Mideast peace and US vote chaos impact on most Arab stock markets

Published November 12th, 2000 - 02:00 GMT

The continued turmoil in the Middle East and the uncertain outcome of the US presidential elections impacted negatively on Arab stocks markets this week, Bakheet Financial Advisors (BFA) said Saturday, November 10. 

 

Seven of the 12 Arab bourses were down and five up, although the levels of volatility witnessed recently were markedly reduced. 

 

"Investors are still following the negative impact of increasingly aggressive Israeli attacks against Palestinian civilians, as well as waiting for the end results of American presidential elections which will reflect US policies in the region," Bakheet said. 

 

However, despite continued bloodshed in the West Bank and Gaza Strip, the Al-Quds Palestinian index limited its recent heavy losses to 0.5 percent, closing on 226.00 points.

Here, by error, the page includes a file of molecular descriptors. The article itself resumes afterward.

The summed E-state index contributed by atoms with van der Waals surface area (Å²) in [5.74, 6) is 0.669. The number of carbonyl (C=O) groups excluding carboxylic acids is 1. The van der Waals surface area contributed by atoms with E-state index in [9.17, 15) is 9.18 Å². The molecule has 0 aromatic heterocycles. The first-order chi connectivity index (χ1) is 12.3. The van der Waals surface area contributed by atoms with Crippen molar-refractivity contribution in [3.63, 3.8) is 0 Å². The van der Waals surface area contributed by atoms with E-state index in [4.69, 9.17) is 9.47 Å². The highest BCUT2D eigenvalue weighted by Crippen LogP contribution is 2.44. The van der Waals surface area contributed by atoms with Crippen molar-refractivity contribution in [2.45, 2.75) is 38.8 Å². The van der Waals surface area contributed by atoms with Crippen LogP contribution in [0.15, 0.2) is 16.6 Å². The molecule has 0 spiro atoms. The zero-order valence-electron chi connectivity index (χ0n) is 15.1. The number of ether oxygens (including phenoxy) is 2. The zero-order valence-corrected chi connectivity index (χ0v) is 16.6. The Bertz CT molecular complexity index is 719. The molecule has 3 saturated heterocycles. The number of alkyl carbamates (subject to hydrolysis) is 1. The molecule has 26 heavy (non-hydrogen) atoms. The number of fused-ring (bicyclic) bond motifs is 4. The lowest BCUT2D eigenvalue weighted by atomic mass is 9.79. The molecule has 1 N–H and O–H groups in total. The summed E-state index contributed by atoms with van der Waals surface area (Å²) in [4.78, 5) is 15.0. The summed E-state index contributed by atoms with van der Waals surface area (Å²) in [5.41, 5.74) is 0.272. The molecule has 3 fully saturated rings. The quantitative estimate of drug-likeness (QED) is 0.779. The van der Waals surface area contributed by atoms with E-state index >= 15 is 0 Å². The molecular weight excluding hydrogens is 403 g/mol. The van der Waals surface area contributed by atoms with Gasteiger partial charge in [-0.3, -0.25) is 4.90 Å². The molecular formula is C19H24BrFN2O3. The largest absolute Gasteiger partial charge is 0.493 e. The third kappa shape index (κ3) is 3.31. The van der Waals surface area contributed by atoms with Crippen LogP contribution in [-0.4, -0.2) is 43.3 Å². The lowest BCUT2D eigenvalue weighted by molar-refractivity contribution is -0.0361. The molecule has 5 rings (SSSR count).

Bucking the trend, Egypt's Hermes Financial Index fronted the winners again, closing the week on 7,734.45 points after a 3.5 percent increase due to a surge in the telecommunications sector, the Riyadh-based specialists said. 

 

And Bahrain's BSE Index was up three percent to 1,814.54 as investors picked up bargains among major companies and commercial banks reported good financial results. 

 

The Tunindex in Tunisia rose 1.8 percent to 1,404.95 points, Saudi Arabia's NCFEI added 0.9 percent to 2,348.74 and Qatar's CBQ index held on to a 0.7 percent increase to 208.26. 

 

But elsewhere, all were losers, led by Lebanon's BLOM index, which shed 1.7 percent to 610.74 as leading blue chip Solidere plunged 5.2 percent. 

In Oman, the MSM index tumbled a further 1.3 percent to a five-year low of 178.97 on a liquidity crunch while Kuwait's KSE lost 0.6 percent to 1,367.50. 

 

In Morocco, the Casablanca Stock Exchange index also dropped 0.6 percent to 699.13 and Jordan's Amman stock exchange slipped 0.5 percent to 135.18. 

The United Arab Emirates NBAD Index shed 0.3 percent to 2,500.33.— (AFP)  

 

© Agence France Presse 2000  

 

 

 

© 2000 Mena Report (www.menareport.com)

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